Not much has changed. If you look closely you’ll see that the cucumbers are just starting to grow, the squashes and melons are sprawling across the lawn, the cabbages and carrots are ready to be picked and processed, the garlic is gone, and the sweet potatoes are leafing out nicely. The strawberries are alive and sending out runners, and I still need to get out there and plant a bunch of fall green beans for my wife.
Posts Tagged ‘square foot’
When I originally built my first set of garden beds in 2008, I had a brilliant idea. Every web site and book I could find was telling me that I wanted my garden beds to be 4 feet wide, for the convenience of reaching the crops easily and the benefit of never having to set foot into my soil. I promptly built each bed 6 feet wide because I knew better and I’ve been kicking myself for my arrogance ever since. I figured that 50% more growing area per bed plus much less wood needed would save me a ton of money by using a 6×8 foot layout. Well, it’s just been a pain in the ass.
This first drawing illustrates this year’s idea to help take advantage of these oddly-wide square foot garden beds. I plan to build a two-foot-wide middle section that has a trellis on each of these beds. I’ll grow climbing crops up the trellis in the middle and use the two-foot section on each side for crops with shorter growth habits.
So with this idea in mind, I got out my handy-dandy graph paper and planned out my 2011 garden. You can click the image to enlarge the photo. Each of the 5 beds I have numbered 2 through 6 will be getting a trellis topper with it’s own double-raised bed section (6 inches higher) beneath.
I have rotated every crop to an area of the garden that it hasn’t been grown for at least a year. Ideally I would use a 4 or 5 year rotation, but that isn’t possible in this amount of space unless I grow less tomatoes.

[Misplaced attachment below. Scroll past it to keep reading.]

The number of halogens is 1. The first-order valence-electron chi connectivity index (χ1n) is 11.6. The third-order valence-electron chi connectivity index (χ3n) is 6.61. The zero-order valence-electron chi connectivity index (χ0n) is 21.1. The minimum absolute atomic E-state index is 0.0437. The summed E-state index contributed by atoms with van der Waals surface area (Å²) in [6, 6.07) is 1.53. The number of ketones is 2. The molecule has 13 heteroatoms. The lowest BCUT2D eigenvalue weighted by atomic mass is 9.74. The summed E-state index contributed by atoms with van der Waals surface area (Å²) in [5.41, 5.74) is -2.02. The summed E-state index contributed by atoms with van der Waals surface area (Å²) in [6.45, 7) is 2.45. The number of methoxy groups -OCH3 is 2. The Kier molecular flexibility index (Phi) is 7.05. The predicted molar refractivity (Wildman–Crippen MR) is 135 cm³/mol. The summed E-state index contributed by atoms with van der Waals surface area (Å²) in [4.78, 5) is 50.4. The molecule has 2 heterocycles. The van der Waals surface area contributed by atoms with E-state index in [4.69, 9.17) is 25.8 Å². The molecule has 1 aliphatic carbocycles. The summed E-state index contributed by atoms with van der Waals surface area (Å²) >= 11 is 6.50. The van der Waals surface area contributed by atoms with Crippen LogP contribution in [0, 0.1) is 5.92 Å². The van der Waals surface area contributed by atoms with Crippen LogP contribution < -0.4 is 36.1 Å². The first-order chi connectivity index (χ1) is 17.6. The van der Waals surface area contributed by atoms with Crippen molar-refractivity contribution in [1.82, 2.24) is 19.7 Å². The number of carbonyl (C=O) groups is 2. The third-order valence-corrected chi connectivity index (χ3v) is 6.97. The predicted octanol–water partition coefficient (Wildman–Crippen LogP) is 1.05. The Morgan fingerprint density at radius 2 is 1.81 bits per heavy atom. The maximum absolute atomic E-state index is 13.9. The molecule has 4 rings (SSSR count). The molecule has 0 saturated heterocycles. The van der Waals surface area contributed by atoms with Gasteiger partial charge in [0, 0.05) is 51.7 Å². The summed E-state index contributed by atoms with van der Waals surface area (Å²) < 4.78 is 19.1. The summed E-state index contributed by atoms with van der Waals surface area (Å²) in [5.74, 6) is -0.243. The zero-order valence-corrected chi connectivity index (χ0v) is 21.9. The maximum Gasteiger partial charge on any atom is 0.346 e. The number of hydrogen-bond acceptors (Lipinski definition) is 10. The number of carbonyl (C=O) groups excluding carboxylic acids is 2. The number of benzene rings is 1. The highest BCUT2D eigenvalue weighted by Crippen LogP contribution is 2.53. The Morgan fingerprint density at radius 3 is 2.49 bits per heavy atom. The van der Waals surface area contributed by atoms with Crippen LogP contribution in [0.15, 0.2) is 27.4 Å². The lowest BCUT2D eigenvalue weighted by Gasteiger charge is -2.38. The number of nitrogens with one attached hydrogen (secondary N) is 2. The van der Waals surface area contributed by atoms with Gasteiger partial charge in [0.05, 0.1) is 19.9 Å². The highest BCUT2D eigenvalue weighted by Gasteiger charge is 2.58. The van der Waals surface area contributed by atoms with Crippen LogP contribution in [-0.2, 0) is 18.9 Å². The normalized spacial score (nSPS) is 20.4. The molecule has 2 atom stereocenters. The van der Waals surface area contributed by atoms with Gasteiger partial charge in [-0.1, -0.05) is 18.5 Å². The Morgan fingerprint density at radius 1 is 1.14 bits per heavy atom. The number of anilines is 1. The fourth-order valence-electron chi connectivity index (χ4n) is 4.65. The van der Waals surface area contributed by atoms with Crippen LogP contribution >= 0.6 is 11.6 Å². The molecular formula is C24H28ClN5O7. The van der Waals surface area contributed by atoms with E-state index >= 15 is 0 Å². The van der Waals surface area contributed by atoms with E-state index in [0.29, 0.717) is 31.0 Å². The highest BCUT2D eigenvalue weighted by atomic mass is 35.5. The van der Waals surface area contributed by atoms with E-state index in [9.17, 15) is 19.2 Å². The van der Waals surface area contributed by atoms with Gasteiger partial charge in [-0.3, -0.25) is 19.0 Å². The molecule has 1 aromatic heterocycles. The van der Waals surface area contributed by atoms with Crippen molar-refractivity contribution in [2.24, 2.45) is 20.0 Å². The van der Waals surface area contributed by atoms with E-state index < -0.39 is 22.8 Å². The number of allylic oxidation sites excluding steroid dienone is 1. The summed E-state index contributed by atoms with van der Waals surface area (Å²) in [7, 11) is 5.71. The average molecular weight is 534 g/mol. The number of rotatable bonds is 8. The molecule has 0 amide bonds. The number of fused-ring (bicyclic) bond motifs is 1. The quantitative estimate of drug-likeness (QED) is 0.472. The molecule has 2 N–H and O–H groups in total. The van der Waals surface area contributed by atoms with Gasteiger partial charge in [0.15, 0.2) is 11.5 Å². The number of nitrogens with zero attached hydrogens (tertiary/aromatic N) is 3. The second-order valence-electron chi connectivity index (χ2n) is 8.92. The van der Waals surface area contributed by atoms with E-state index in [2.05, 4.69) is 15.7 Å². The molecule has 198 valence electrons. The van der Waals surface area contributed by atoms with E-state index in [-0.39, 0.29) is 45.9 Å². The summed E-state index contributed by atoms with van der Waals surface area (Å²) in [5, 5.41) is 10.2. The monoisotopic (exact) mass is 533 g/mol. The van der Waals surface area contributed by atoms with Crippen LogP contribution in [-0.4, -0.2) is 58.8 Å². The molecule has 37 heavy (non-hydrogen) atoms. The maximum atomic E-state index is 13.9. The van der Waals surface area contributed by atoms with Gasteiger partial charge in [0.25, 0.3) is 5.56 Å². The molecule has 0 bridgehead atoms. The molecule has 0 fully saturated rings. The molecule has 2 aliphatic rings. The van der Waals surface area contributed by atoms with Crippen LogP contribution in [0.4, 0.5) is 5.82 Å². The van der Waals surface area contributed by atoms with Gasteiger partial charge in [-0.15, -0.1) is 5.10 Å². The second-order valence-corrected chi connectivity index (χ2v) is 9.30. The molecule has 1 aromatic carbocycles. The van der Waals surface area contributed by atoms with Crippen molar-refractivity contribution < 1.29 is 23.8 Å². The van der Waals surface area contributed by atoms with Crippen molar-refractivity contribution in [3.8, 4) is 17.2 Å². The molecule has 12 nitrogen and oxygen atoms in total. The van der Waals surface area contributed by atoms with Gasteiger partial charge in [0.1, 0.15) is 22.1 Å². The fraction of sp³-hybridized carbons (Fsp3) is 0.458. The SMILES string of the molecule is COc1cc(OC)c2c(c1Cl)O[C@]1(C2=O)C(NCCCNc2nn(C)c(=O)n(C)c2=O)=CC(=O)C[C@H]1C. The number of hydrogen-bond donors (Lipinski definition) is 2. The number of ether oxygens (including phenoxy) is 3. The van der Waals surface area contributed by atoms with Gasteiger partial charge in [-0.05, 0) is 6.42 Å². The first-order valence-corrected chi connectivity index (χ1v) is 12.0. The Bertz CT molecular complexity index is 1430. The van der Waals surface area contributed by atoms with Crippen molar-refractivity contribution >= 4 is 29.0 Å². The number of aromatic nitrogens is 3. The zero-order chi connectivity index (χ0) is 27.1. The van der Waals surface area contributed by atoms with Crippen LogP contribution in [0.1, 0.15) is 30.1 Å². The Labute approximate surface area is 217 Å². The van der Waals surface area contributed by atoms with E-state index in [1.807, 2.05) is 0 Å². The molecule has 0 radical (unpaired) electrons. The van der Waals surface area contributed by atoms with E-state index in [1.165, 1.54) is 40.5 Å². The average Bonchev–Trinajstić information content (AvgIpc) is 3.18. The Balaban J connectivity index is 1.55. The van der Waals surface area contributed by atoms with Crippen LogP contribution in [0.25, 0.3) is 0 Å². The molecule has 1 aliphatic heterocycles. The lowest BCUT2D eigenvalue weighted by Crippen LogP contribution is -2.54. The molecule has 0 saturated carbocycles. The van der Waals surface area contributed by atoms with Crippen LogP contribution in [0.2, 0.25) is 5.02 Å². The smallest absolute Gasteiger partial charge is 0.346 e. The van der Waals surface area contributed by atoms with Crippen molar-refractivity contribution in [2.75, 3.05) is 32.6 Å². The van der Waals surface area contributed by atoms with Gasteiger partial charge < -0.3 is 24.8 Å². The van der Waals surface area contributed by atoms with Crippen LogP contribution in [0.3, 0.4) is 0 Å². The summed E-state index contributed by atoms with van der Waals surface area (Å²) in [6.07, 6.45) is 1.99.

Because I have 12 growing beds, I plan to have several beds entirely dedicated to single crops, including sweet potatoes, potatoes, beans and tomatoes.
I also have planned some succession sowing with early spring crops, spring crops and fall crops. Carrots will follow the radishes and lettuce, Beets will follow Kale, and the green bean bed will be planted multiple times.
I found a place online where I could download a nice spreadsheet to help me with my seed-sowing dates. I entered my (average) last spring frost date into the spreadsheet, and it adjusted itself to display a range of dates where I should probably start my indoor seeds for best success in my garden. I moved these recommendations to the calendar on my computer and printed out a copy for easy reference. I have two trays of seeds started so far. Pictures coming at a later date!
The boys have been big helpers with the seed starting. They get a little bit of cabin fever when they are snowed in.
As I mentioned in a previous post, I plan to add a little more space to the garden this year. The raised beds numbered 10, 11 and 12 will be new this year. Last year I added 7, 8 and 9. (But they were numbered differently.)
The plan in the graphic rotates every crop to a new place. I have kept track of where I have grown everything for the last 2 seasons (since starting) and I’m making sure that I won’t move them back to the same place until after the third year.
I am also going to start a second compost area this spring as soon as I can get out there. It makes sense to have one pile composting while adding to another one.
If this goes as planned, the garden will have expanded to 428 square feet this year. I’m still not making enough compost even to amend my existing beds, let alone to fill up three new ones. I’ll buy bagged stuff 3 for $5 again this year…probably enough to squat the van 2 or 3 times.
Starting a couple weeks ago I built the frames for 6 raised garden beds. Last Saturday (a week ago) the dirt was delivered…to the front driveway. I had to load it into a wheelbarrow (about 40 loads) and push it to the back yard. Luckily downhill all the way!
Below is my one-string method for the grid lines on a raised garden bed: